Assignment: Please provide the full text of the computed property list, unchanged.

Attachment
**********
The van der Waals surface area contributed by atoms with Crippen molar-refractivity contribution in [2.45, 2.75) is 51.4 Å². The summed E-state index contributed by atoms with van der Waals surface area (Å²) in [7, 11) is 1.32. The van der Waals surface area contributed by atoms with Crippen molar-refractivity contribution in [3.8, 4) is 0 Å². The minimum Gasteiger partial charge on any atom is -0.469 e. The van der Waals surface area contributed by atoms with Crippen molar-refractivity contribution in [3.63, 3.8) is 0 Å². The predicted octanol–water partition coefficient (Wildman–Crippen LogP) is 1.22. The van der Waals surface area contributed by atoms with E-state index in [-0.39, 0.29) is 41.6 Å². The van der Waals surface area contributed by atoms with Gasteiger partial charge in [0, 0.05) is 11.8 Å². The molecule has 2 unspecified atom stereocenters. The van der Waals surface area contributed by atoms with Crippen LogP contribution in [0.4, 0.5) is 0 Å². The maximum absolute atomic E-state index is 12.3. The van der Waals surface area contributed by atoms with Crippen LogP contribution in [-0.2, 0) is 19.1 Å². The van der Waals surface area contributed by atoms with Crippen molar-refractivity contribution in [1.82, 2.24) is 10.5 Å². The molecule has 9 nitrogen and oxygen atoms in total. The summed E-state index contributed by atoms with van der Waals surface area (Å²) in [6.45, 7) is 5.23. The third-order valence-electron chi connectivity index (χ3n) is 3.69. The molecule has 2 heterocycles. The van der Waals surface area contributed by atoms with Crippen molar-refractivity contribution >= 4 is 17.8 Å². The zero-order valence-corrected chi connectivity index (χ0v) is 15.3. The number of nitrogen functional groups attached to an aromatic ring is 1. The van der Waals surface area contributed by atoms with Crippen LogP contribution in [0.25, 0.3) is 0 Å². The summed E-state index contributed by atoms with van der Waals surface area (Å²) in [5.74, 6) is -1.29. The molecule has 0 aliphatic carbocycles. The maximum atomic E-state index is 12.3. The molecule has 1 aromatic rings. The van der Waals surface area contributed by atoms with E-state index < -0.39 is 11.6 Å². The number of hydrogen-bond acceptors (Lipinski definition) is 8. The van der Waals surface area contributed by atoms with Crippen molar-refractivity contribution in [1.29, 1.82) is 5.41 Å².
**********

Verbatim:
The van der Waals surface area contributed by atoms with Crippen molar-refractivity contribution in [2.45, 2.75) is 51.4 Å². The summed E-state index contributed by atoms with van der Waals surface area (Å²) in [7, 11) is 1.32. The van der Waals surface area contributed by atoms with Crippen molar-refractivity contribution in [3.8, 4) is 0 Å². The minimum Gasteiger partial charge on any atom is -0.469 e. The van der Waals surface area contributed by atoms with Crippen molar-refractivity contribution in [3.63, 3.8) is 0 Å². The predicted octanol–water partition coefficient (Wildman–Crippen LogP) is 1.22. The van der Waals surface area contributed by atoms with E-state index in [-0.39, 0.29) is 41.6 Å². The van der Waals surface area contributed by atoms with Gasteiger partial charge in [0, 0.05) is 11.8 Å². The molecule has 2 unspecified atom stereocenters. The van der Waals surface area contributed by atoms with Crippen LogP contribution in [0.4, 0.5) is 0 Å². The maximum absolute atomic E-state index is 12.3. The van der Waals surface area contributed by atoms with Crippen LogP contribution in [-0.2, 0) is 19.1 Å². The van der Waals surface area contributed by atoms with Crippen molar-refractivity contribution in [1.82, 2.24) is 10.5 Å². The molecule has 9 nitrogen and oxygen atoms in total. The summed E-state index contributed by atoms with van der Waals surface area (Å²) in [6.45, 7) is 5.23. The third-order valence-electron chi connectivity index (χ3n) is 3.69. The molecule has 2 heterocycles. The van der Waals surface area contributed by atoms with Crippen molar-refractivity contribution >= 4 is 17.8 Å². The zero-order valence-corrected chi connectivity index (χ0v) is 15.3. The number of nitrogen functional groups attached to an aromatic ring is 1. The van der Waals surface area contributed by atoms with Crippen LogP contribution in [0.25, 0.3) is 0 Å². The summed E-state index contributed by atoms with van der Waals surface area (Å²) in [5.74, 6) is -1.29. The molecule has 0 aliphatic carbocycles. The maximum atomic E-state index is 12.3. The molecule has 1 aromatic rings. The van der Waals surface area contributed by atoms with E-state index < -0.39 is 11.6 Å². The number of hydrogen-bond acceptors (Lipinski definition) is 8. The van der Waals surface area contributed by atoms with Crippen molar-refractivity contribution in [1.29, 1.82) is 5.41 Å².